ADCSRA = (1<<ADEN) | (1<<ADPS2) | (1<<ADPS0);
   // ADEN: Set to turn on ADC , by default it is turned off
   //ADPS2: ADPS2 and ADPS0 set to make division factor 32
   ADMUX=adc_input; // ADC input channel set to PC5
   while (1)
   {
      ADCSRA |= (1<<ADSC); // Start conversion
      while (ADCSRA & (1<<ADSC)); // wait for conversion to complete
      return ADCW; //Store ADC value
   }

 

 

Last Edited: Mon. Aug 22, 2016 - 12:59 AM
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The ADC doesn't make sense to me.  I'm assuming a Mega32 since there is no Mega3289.

 

int read_adc(char adc_input)
{
    ADMUX=adc_input|ADC_VREF_TYPE;
    _delay_us(150);
    ADCSRA|=0x40; // Start the AD conversion
    while ((ADCSRA & 0x10)==0);// Wait for complete
    ADCSRA|=0x10;
    return ADCW;
}

 

Why the delay after writing to ADMUX?

 

Avoid 'magic numbers'.  If ADSC is bit 6 and it starts the conversion, use  ADCSRA |= (1 << ADSC);

 

ADSC stays high while the conversion is completing (13 ADC clock cycles), then it goes low.  Use:    while ( (ADCSRA & (1<<ADSC));   to detect when the conversion is finished.

At this point, ADSC is LOW and will start the next conversion when it is set HIGH.  ADCW must be compilier-specific term for the 10-bit ADC conversion result.

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I'm just as confuse as you but after reading up on it it does in fact work now and make a lot more sense. Here is what I came up with.

int read_adc(unsigned char adc_input)
{
 //Select ADC Channel
   ADMUX=adc_input|ADC_VREF_TYPE;
   //Start Single conversion
   ADCSRA|=(1<<ADSC);
   //Wait for conversion to complete
   while(!(ADCSRA & (1<<ADIF)));
   //Clear ADIF by writing one to it
   ADCSRA|=(1<<ADIF);
   return(ADC);
}

with your input and what clawson said, i changed to ADSC and ADCW

 

   ADMUX=adc_input|0x40;
   ADCSRA|=(1<<ADSC);
   while ( (ADCSRA & (1<<ADSC));
   ADCSRA|=(1<<ADSC);
   return(ADCW);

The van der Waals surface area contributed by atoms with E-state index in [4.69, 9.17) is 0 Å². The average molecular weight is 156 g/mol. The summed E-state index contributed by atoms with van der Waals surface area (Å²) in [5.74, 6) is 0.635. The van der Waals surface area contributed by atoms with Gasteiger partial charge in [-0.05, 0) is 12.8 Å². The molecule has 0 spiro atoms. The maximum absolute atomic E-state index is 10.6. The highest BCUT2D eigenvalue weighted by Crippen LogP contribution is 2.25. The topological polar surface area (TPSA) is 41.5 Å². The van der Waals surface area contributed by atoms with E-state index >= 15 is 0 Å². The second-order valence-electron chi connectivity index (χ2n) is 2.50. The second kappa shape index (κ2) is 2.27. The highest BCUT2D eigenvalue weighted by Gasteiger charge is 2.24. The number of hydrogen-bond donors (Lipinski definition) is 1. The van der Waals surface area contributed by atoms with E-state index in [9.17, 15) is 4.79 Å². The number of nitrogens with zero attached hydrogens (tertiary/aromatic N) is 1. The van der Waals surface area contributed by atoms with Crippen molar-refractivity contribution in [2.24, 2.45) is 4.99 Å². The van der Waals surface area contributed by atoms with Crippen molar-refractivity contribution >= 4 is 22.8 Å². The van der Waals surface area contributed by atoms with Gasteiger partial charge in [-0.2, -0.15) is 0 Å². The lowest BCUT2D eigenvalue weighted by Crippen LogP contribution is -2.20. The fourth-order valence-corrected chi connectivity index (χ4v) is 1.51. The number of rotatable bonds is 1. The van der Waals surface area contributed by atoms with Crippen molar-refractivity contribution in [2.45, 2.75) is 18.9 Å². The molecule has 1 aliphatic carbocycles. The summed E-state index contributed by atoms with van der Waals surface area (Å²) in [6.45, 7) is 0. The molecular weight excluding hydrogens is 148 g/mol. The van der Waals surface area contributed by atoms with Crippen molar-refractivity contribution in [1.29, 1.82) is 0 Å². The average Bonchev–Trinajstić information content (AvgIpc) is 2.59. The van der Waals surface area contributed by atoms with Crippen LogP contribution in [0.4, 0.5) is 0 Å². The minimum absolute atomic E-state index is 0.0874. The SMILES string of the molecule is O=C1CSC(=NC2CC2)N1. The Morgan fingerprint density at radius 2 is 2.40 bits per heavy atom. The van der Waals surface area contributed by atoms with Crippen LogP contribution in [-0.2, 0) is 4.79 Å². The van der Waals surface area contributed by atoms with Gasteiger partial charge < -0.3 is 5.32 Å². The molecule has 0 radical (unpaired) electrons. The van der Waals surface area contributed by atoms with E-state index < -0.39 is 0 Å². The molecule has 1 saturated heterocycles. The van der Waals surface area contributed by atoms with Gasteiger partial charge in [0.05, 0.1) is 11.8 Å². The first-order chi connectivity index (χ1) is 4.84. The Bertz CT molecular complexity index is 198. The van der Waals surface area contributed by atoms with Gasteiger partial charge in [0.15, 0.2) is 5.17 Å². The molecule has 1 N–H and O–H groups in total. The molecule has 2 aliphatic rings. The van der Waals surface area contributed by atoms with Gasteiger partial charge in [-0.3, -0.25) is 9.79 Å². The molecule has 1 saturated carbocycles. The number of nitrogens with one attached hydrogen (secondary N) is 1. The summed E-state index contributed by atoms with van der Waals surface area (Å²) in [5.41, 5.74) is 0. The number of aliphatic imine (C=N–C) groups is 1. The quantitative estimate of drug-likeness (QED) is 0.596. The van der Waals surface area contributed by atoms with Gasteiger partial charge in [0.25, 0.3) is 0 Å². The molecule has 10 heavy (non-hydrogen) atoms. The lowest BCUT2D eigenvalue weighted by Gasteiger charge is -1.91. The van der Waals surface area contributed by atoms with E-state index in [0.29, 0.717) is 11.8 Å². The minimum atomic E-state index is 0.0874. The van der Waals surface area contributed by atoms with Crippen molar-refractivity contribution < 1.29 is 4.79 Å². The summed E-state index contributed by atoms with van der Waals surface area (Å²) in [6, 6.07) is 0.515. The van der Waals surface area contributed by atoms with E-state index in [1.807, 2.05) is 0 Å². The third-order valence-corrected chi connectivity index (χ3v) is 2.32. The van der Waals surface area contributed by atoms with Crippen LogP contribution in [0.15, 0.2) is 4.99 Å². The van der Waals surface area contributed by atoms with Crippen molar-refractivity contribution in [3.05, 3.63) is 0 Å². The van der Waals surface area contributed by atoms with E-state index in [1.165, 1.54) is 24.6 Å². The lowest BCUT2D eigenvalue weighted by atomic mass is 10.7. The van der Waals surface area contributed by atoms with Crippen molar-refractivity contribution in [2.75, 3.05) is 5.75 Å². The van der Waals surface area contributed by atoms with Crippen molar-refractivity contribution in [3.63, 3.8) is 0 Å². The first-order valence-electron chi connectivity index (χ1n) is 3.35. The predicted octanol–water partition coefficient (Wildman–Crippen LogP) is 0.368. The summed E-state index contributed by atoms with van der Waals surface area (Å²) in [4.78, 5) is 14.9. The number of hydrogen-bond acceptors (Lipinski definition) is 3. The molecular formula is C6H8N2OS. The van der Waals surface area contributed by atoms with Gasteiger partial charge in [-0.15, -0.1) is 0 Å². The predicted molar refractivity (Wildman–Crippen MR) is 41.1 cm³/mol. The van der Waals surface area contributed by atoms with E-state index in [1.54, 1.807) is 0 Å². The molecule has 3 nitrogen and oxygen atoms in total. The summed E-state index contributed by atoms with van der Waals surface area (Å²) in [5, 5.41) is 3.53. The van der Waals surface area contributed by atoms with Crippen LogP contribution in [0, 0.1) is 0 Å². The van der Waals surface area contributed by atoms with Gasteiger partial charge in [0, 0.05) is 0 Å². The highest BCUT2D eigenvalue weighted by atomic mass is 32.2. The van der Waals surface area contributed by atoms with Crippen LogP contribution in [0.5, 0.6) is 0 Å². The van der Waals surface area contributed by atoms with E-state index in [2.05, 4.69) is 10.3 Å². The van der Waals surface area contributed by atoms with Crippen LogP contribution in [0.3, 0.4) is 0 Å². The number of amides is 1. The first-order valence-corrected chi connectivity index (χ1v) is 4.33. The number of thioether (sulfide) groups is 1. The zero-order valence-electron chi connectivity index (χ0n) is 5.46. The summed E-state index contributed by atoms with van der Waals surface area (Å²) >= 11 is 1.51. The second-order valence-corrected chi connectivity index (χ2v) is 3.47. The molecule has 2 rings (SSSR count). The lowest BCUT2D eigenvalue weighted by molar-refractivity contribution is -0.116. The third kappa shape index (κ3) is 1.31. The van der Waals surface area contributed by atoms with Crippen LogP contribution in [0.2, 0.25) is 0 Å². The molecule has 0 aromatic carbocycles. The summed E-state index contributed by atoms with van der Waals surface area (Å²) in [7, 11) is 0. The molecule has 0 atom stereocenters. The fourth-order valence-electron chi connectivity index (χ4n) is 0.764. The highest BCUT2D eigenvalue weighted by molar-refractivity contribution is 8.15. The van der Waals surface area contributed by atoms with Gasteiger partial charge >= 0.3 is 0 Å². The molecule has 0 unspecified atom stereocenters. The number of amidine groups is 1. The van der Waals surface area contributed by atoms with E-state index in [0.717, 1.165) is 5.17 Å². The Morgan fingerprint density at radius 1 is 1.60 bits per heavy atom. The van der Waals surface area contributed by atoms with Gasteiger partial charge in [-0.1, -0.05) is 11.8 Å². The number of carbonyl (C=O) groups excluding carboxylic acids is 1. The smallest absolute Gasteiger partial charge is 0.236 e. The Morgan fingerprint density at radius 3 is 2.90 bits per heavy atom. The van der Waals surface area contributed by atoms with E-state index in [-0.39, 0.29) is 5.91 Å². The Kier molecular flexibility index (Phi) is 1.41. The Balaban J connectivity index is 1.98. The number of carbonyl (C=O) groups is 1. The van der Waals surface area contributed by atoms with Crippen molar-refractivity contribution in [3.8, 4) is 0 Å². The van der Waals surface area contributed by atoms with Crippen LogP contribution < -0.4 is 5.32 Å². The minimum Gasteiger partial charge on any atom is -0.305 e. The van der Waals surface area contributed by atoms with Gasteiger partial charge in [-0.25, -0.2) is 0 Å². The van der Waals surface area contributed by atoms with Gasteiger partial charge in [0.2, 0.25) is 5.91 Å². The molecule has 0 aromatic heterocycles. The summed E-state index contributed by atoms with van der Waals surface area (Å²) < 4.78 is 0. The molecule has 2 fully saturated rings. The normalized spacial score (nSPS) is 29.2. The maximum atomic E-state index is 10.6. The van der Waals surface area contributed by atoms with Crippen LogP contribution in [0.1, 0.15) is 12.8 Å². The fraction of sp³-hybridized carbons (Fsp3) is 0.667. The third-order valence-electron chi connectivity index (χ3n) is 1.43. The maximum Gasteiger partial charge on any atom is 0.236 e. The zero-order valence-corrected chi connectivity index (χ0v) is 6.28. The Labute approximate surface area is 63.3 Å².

Last Edited: Mon. Aug 22, 2016 - 01:09 AM
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We've still got the magic 0x40!
Why all the guessing when you've got Atmel Studio to help you?
Nevertheless, have you got the joystick thingys to work?

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No really, I'm trying to figure out why the exponential biased on one direction? When I move left I get %10 of my field of range but %80 when moving right. I though maybe it was my fixed resistor but that is clearly not it. So I'm guessing it has to do with my read_adc code.

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S_K_U_N_X wrote:

So I'm guessing it has to do with my read_adc code.

 

Why not just read the voltage at the ADC input pin - that will tell you directly if your read_adc code is giving you the correct value.

 

 

 

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The joystick pots could be log rather than linear

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Yeah not sure this is helping with my sanity much...

 

Ok so on my volt meter from output PC1 to ground Oi get

 

at reset 4.82

right 4.81

left 4.85

 

quick and dirty schematic here.

 

 

PD3 ---\/\/\(VR1-100k)\/\/---PC1---\/\/\(10k)\/\/\---Ground

 

PD3 is out and Hi

PC1 is in and being used for ADC.

 

Why on earth Im getting 0-400 bit response on my ADC but only a .01 volts spread I have no idea. obviously ill continue to look this over but just wanted to comment on this so when I read it later I will know it was not a dream.

 

 

 

 

 

 

 

 

 

Last Edited: Tue. Aug 23, 2016 - 11:23 PM
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Check the basics. You've got a multimeter so check your 10k is really 10k. Then check your joystick pot. Just tie the top of the joystick to vcc -rule out portd. Disconnect portc. Measure volts across 10k. Vary joystick. Observe volts changing. Then connect portc. Then portd.
I'd suggest adding a 100nF cap across the 10k. But that won't solve your immediate problem.

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ok,

 

10k is really 10k ( 9.9 k)

POT is really 1-97k

from ground thru 10k to +5 I get 1.85

from ground thru VR to +5 I get the a non limier voltage.

 

So, is the voltage divider out, or is there a way to reduce the curve?

 

 

Last Edited: Wed. Aug 24, 2016 - 12:48 AM
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Again, back to basics.
With the joystick at 1k we should get 10/11 times 5 which should be around 4.5V
At 100k should be 10/110 times 5 is around 0.5V

If you're not getting these values, then you need to look at your setup.
Now, the response curve of the pot may not be linear- considering pots are usually log or linear. You might be able to look at the pot - it might have 100kA or 100kC. Which one is what you can Google as i can't remember! If it is log, you can use a table in your code to linearise it.

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With the joystick at 1k we should get 10/11 times 5 which should be around 4.5V